Creatine Before or After Working Out?
Among the many doubts in the minds of athletes is knowing the right moment to take certain supplements. In the case of creatine, is it better to take it before or after working out?
This is a common question in gyms and the bodybuilding world. When is it better to consume creatine, before or after working out? This is a debate that doesn’t seem to have a definitive answer, each opinion has its supporters and detractors.
There are also those who believe it doesn’t matter whether it’s before or after. Many claim that taking this nitrogen organic acid as a nutritional supplement prior to physical activity or after makes no difference.
What is important, in any case, is to have products that are especially beneficial for providing energy to our bodies and making our muscles grow.
Creatine, what is it?
For many years, athletes, trainers, and nutritionists have included the term in their vocabulary. However, many of those who use it have no idea what it actually is.
Creatine is a derivative of amino acids, which synthesizes naturally in the liver, pancreas, and kidneys. Some living organisms -humans included- have deposits of this molecule in their tissues and nerve cells.
Many “frequent foods” are a natural source of this substance. Among them are fish such as herring or salmon, dairy products and eggs. It’s also found in some ingredients of vegetable origin, although in much lower amounts.
Why take creatine?
Creatine is a powerful anabolic, with positive effects on the muscular structure. However, it’s counterproductive and risky to take natural diet supplements made of creatine with anabolic steroids developed from male sexual hormones.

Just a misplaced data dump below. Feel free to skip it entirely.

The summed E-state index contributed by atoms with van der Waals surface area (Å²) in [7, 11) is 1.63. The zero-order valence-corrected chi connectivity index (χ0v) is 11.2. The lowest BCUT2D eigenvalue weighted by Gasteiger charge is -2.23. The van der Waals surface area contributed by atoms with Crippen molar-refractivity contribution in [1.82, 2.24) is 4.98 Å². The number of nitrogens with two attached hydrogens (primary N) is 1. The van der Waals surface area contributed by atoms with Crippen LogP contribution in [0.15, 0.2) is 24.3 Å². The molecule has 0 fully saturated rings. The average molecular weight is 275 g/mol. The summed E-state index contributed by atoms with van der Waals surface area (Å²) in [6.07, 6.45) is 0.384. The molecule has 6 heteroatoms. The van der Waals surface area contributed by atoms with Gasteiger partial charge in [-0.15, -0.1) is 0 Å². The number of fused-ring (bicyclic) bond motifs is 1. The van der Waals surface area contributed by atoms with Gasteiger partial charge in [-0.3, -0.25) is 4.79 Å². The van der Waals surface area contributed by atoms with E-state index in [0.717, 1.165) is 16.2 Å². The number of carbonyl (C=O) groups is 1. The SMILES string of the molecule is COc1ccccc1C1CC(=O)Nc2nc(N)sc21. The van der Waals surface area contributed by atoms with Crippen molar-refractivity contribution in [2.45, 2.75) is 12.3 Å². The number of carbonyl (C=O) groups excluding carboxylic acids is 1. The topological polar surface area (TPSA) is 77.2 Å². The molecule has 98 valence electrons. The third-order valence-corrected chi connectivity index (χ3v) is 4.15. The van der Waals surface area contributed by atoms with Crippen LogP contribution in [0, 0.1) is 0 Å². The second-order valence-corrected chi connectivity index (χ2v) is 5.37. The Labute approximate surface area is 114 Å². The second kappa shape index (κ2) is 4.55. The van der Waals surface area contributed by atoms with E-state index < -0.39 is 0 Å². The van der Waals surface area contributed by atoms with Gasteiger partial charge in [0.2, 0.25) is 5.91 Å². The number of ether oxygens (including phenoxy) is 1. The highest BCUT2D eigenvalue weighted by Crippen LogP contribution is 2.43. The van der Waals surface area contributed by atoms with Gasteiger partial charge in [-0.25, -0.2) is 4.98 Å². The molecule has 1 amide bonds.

We need to keep in mind that there are many products which are illegal to consume. Besides, it could be tremendously harmful to our health.
On the other hand, the list of benefits includes increased strength and energy. In simple words: those who work out in gyms will be capable of lifting more weight. Meanwhile, muscle size growth is obvious.
Nonetheless, beyond the practices related to weightlifting, soccer players, basketball players or cyclists can also benefit. Taking creatine increases agility and boosts our endurance threshold.
In spite of the fact that no scientific research has revealed negative results regarding creatine consumption, certain “urban legends” are known. Some of these refer to hair loss, or the risks of gaining excess weight. It’s also been related to cases of depression in women.
When to take creatine
Option 1: before training
Enjoying extra energy when faced with exercise is the main argument by those who recommend taking creatine before training. A factor that translates into more energy being available.
The ideal moment: one hour before. This way, our bodies will have enough time to properly absorb all that these supplements have to offer.
Option 2: after training
Those who speak in favor of waiting to finish training before taking creatine, argue that taking it before makes no sense. Some people believe that the body will not have enough time to correctly assimilate and distribute these acids throughout all of the muscles.
Additionally, after exercise, our muscular structures are ready to gather all of the nutrients they require. The effort and sweat have consumed all our reserves and must be replenished. This, without forgetting that creatine is very efficient at accelerating recovery processes.
Option 3: before or after
The third group completely disregard any of the two previous options. Before or after produce the same results.
Those who lift weights or practice endurance sports will always need it. They’ll enjoy its benefits without “when” being a decisive factor.
Likewise, these supplements can be consumed without the need for developing cycles that include loading and resting periods. Unlike other elements, creatine sensitivity doesn’t exist.
Option 4: read the recommendations
Every product has a specific usage protocol. It’s a factor that varies according to the type of creatine it contains, and if, in the formula other substances are present. Therefore, the best answer to the initial question is usually found in the instructions of each supplement.
Definitely, there are several options and all of them have an explanation. It’s up to the athlete to decide according to his goals and needs. Of course, the opinion of a nutritionist or another specialist is fundamental.